Jade’s transcendental qualities and ‘code of living’ match the later descriptions of the Holy Grail, the ‘stone from heaven’ that engenders purity, love and enlightenment.

Jade Bi (pronounced ‘bee’) disks were one of the most important symbols of heavenly spiritual power in ancient China. They were often placed in tombs on the bodies of ascending aristocrats. Extremely mysterious, they were used to connect and communicate with heavenly spirits during one’s life and to help the breath-soul travel to the heavenly realms after death. These ‘stargates’ transcend time.

Pendant in the shape of a dragon. To the ancient Chinese the dragon embodies heavenly power and magic. The tiny raised roundels on the dragon’s body were a common motif on ancient jade ornaments associated with the stars. Do they signify the (star) gates of the after life contained in the body of the dragon (the universe)?

During the Han Dynasty, the Chinese people believed jade brought immortal life to anyone wearing the precious, ‘heavenly’ stone. This mystical stone also brought good health to the earthly body. The Chinese created a life-enhancing liquid called the “divine liquor”, which contained jade flakes or powder. These powdered flakes circulated through the body, refreshing the blood, calming the mind, enriching the spirit, soothing muscles and nourishing bones.

Google envisions exactly the same thing for its nano-particles that will patrol the blood stream and eliminate unwanted intruders. They have yet to announce how their nanobots will enrich the spirit. However, following the sacred way of jade they will discover the secret for doing so.

The carved lid of the tomb of K’inich Janaab Pakal I in the Temple of the Inscriptions portrays the king’s ascension to the afterlife.  Pakal’s exquisite ascension mask was made of jade. Like the ancient Chinese, the Maya held jade to be sacred.

In A.D. 100 Hsu Shen, in his dictionary, defined jade as “… the fairest of stones. It is endowed with or embodied five virtues: charity, modesty, courage, justice and wisdom.” The Chinese elite sought to have not just bones of jade, but also a heart of jade. If we aimed our civilization at attaining these virtues as a way to transform humanity, rather than transforming it via technology we will align ourselves with the free ascended realms. Transhumanism aligns us with the immortal and entrapped ones and slavery to machines.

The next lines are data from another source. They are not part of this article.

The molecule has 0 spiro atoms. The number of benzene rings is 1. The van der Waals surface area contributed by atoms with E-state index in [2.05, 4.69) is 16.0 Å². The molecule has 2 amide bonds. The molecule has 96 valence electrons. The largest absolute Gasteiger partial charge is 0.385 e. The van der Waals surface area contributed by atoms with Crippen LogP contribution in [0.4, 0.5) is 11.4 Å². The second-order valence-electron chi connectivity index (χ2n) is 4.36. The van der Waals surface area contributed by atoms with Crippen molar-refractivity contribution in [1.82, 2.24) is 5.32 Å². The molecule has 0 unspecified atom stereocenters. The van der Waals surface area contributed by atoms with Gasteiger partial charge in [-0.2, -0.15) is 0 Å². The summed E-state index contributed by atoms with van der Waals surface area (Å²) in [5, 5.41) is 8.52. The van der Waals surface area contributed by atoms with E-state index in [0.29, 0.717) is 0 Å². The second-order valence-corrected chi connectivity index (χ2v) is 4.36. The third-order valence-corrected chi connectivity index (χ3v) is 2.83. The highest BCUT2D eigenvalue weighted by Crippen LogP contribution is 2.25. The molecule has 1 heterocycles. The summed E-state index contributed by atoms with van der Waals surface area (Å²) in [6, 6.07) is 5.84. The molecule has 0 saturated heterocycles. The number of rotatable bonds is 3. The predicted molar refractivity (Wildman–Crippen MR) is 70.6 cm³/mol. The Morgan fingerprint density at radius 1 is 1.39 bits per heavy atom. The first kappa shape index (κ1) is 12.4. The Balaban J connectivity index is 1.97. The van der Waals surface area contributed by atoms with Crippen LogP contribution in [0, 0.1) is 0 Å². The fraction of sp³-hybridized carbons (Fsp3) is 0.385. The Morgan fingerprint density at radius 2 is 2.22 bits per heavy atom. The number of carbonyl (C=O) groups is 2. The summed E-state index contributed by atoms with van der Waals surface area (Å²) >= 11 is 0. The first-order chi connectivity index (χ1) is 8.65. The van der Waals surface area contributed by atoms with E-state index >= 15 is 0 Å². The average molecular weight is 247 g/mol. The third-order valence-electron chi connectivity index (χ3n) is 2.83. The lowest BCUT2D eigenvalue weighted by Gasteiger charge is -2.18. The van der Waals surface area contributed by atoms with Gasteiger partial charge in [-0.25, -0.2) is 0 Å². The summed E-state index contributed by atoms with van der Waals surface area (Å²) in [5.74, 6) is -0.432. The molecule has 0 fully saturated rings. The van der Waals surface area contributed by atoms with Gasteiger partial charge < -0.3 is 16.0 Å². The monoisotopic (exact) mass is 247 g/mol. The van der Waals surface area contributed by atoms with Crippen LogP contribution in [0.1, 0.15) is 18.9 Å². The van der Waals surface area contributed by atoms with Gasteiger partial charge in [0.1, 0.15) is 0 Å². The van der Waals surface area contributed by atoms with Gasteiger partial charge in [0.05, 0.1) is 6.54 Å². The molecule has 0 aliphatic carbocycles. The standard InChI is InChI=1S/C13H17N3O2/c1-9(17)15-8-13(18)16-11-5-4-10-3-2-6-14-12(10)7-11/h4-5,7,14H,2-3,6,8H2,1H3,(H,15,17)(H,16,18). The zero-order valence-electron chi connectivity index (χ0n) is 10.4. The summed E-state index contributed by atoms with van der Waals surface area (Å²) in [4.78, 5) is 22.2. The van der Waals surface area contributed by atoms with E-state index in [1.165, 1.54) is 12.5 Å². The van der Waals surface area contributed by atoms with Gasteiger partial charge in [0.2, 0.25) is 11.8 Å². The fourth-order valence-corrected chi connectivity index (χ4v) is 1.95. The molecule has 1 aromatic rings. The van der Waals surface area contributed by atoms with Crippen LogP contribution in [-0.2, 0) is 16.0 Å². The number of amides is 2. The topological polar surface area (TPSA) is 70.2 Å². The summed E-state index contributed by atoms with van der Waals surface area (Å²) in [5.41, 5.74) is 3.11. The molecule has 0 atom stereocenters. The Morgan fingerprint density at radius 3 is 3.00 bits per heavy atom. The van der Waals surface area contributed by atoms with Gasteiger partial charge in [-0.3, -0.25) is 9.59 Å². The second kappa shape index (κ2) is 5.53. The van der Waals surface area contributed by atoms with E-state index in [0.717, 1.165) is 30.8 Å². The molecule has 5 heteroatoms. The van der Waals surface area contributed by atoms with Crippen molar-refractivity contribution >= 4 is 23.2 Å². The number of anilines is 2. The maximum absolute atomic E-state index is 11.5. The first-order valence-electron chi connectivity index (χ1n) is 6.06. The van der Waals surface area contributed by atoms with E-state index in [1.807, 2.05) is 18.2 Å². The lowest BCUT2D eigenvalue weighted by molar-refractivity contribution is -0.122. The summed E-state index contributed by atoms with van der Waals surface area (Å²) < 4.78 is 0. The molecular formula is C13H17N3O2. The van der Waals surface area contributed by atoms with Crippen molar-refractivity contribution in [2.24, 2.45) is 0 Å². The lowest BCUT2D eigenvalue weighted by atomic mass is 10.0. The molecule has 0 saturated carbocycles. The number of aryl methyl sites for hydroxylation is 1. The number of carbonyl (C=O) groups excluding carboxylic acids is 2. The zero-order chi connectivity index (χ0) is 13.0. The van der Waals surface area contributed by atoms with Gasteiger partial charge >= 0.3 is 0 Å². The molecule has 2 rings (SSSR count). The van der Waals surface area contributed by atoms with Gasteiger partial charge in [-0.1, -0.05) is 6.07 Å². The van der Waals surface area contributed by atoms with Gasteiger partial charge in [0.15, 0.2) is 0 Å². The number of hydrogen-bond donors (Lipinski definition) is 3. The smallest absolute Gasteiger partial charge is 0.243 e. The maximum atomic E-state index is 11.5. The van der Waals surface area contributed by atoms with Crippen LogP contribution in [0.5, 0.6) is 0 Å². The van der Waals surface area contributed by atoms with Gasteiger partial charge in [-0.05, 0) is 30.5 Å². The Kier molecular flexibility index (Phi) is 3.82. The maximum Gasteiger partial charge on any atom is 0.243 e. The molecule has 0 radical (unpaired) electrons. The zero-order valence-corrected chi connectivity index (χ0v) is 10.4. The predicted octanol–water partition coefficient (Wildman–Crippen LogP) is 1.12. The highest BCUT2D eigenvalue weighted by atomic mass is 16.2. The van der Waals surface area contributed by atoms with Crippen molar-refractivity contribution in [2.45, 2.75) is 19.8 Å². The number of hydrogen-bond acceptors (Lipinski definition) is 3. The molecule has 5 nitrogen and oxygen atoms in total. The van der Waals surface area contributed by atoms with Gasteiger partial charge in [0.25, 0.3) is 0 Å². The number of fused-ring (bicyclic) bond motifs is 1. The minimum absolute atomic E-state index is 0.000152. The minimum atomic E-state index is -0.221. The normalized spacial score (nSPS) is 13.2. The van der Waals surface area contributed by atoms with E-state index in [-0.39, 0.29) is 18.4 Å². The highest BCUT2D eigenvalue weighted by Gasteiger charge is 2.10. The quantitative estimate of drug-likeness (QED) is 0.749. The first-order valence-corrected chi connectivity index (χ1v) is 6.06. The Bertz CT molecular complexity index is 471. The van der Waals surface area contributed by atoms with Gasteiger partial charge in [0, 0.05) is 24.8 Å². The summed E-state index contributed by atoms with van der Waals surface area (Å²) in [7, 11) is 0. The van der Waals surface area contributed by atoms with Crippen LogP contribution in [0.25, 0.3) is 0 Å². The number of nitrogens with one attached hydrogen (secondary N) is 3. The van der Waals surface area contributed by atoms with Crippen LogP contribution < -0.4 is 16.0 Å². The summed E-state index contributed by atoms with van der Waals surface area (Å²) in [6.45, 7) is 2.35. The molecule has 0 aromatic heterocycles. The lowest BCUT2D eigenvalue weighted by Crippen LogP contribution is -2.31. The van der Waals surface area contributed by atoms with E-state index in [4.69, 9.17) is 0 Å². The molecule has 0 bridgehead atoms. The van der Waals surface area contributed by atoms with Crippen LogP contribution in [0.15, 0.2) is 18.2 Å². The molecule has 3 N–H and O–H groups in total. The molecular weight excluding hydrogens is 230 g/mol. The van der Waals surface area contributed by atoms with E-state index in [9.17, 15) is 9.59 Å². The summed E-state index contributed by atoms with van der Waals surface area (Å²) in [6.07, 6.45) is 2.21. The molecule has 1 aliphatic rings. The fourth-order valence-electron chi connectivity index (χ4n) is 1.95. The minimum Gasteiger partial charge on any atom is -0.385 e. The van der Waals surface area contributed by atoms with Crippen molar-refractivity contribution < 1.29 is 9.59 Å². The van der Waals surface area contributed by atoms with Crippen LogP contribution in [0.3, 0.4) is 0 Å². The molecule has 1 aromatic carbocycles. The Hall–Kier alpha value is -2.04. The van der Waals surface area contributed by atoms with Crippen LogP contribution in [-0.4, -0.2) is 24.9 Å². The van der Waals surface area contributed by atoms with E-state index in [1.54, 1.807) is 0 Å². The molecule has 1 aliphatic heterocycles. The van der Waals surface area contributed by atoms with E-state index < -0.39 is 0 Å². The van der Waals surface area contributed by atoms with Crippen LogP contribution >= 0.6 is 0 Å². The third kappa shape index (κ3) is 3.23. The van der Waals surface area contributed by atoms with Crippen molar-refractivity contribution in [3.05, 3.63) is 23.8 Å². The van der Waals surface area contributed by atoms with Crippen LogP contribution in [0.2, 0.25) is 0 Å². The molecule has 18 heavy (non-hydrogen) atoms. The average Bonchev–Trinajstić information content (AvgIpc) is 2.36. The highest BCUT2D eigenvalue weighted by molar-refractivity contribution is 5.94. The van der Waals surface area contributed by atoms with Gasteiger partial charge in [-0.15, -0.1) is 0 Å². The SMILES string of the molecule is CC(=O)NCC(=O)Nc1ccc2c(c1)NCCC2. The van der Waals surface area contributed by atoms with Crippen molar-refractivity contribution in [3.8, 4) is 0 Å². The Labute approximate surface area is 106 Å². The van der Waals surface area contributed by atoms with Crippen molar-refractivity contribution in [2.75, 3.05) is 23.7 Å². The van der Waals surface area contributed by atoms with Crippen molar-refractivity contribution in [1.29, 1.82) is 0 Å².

CONFUCIUS SAYS

Confucius said that jade was a white rainbow…a thing of heaven. He taught that all men are alike; learning and practice set them apart.

Confucius also believed that jade contained the likeness of all the excellent qualities men (and Transhumans) should carry:

Soft and smooth like benevolence;
fine, compact and strong, like intelligence;
unyielding like righteousness,
lowly, like humility,
its flaws never conceal its beauty nor does its beauty hid its flaws,
like loyalty, its radiance glows from all sides,
like faith, it has a brightness like the rainbow,
like heaven, its exquisiteness in earthly, like the earth, it attracts attention, like virtue, and it is esteemed by everyone and everything under the light of the sun (Zara, 26).

Because of all these things, jade became a symbol of beauty and perfection, physically as well as spiritually.

Confucian ethical code was constructed around the ‘virtues’ which, it said, all noble humans should live. These were chih (wisdom, integrity), i (righteousness), chung (consciousness and loyalty), shu (altruism) and the quality he upheld most of all, jen (love and human-heartedness).

For the Han people, these qualities allowed for a strong hierarchy within society. The elite Han maintained the virtues of Confucius were attainable only by the aristocracy. This attitude changed around 200 B.C. when a Confucian follower, Mencius, proclaimed that all men are fundamentally good, thus removing the barrier separating the aristocracy and peasantry. We can all become ‘jade’.

How? By building an exoskeleton of jade?

Perhaps.

However, anyone can do it the right and universal way. Through goodness, love, humanity…jen. With this gnosis, we are almost home.

Now, where is that light body?

This article (Almost Home: Transhumanism and the Jade Ascension Shroud) was originally published by William Henry and syndicated by The Event Chronicle